Letter from Curé Labelle to Joseph-Octave Paré, January 17, 1876
Author: Antoine Labelle, January 17, 1876
Source: Chancellery of Saint-Jérôme
Reader: Lou Harvey, 17, a student at Cap-Jeunesse school in Saint-Jérôme. Lou is autistic.
Reading by a teenager of a letter from the curé Labelle.
Reverend Canon Joseph-Octave Paré, Secretary of the Diocese of Montreal
Dear Sir, I write to you in regards to a wedding held here. Antoine Longpré, of this parish, has lived for many years in Nebraska. He has married before a magistrate Lucie Hélène Hayes, daughter of a Protestant father and a Catholic mother. They arrived in Saint-Jérôme some weeks ago. She says she was never baptized. Her mother had her first child baptized secretly. But Lucie’s older sister writes that she was never baptized. If so, the marriage is void. I have asked her if there can be any doubt; she says there is none. I hope the young woman wishes to become Catholic. Supposing she does not, is it better to demand their reprobation and request no exemption, or ask Rome for an exemption and trust in their good faith until it is granted?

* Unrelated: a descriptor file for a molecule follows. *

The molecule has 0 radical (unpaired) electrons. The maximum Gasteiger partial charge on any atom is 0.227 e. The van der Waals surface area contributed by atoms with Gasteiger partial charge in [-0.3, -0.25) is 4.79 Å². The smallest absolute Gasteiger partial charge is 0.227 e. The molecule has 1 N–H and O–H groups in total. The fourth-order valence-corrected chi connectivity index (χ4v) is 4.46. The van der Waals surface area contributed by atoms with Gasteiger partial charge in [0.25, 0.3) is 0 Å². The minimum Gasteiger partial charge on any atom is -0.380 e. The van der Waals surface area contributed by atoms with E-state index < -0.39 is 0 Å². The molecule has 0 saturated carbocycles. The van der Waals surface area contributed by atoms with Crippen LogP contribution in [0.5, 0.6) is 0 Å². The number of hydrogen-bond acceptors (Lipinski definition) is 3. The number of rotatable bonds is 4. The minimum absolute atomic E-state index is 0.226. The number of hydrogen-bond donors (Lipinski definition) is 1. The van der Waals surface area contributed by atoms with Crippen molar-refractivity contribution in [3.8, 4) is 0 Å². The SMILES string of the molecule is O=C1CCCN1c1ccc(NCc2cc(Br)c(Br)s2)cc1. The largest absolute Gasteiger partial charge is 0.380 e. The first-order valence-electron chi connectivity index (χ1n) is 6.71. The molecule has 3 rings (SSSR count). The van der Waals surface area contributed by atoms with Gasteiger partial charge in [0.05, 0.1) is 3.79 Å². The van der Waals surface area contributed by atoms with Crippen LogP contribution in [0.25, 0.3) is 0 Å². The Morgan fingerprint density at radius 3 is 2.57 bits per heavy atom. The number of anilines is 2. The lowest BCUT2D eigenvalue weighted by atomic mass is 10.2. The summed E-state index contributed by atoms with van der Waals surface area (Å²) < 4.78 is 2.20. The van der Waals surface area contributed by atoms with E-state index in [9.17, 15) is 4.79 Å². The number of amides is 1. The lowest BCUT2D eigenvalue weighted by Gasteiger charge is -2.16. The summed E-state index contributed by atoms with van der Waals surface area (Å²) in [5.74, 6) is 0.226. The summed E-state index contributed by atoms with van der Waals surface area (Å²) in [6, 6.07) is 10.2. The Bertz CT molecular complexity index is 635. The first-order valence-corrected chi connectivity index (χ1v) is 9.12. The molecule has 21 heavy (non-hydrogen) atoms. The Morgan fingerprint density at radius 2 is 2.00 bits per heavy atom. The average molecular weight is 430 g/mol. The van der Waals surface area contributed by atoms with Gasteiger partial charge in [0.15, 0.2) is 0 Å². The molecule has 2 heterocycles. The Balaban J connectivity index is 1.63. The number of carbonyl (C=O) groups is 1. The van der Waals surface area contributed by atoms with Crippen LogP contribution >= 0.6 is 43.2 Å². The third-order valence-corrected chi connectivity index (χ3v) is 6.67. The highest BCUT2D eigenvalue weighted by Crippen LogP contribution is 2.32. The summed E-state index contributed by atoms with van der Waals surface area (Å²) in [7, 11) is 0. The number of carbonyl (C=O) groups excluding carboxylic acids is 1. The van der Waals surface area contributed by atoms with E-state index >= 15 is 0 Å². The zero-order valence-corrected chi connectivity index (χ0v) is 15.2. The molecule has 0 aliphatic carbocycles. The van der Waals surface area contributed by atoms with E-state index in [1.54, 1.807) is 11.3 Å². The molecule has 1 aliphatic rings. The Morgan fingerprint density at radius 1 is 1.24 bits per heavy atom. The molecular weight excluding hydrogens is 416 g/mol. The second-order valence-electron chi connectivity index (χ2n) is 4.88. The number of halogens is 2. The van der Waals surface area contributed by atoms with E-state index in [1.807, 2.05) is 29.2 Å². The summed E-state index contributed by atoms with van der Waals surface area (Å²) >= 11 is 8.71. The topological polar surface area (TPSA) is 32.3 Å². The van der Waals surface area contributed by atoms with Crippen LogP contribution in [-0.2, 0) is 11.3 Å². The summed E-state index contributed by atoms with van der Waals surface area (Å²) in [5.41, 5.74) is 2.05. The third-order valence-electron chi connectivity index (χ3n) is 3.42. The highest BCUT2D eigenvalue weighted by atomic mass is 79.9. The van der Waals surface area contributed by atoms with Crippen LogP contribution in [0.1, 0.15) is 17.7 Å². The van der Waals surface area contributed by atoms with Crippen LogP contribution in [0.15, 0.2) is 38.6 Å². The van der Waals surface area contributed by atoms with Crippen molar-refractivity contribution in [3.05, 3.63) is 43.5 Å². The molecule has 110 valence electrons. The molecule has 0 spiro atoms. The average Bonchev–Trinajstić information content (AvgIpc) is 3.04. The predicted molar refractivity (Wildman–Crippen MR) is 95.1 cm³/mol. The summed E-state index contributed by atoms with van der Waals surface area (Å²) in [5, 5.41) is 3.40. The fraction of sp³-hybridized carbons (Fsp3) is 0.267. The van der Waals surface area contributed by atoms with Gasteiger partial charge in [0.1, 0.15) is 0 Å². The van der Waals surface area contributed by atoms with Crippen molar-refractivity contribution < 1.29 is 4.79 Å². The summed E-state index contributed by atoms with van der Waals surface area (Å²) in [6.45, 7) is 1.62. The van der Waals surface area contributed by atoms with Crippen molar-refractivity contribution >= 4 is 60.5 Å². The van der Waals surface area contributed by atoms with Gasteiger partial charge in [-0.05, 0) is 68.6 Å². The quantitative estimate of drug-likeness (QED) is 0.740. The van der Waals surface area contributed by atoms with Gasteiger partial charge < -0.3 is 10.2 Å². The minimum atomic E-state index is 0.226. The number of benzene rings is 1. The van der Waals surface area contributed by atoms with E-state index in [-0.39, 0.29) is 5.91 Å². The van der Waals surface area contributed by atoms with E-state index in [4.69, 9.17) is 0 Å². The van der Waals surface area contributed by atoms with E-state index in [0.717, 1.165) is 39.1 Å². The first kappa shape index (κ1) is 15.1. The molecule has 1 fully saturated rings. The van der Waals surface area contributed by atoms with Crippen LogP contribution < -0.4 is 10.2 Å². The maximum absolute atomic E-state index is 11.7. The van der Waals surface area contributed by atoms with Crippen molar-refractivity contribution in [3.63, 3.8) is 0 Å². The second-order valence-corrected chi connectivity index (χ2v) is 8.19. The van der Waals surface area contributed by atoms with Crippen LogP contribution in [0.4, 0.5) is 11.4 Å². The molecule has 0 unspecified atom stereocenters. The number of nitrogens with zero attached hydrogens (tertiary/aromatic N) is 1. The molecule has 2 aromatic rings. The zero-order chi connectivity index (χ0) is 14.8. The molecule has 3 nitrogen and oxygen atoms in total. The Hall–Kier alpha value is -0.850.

I have seen the woman; she is studying her catechism to know the Catholic religion, and I have reason to hope, but am not yet certain. I am obliged to believe she is being truthful. They love each other such that they would not want to separate, even if required to. Permit me, through you, to bring this case to Monsignor of Montreal, so that in his wisdom he may dictate to me how to proceed.
I am busy organizing the convoys of firewood to Montreal. It’s Monsignor of Montreal’s wish. I spoke to him Sunday and we are ready to start.
I cannot say if we shall succeed. Ah! My affairs overwhelm me. I shall go into town tomorrow to see my creditors and their books.
With deepest respect, Dear Sir, Your most humble and devoted servant,
Father Antoine Labelle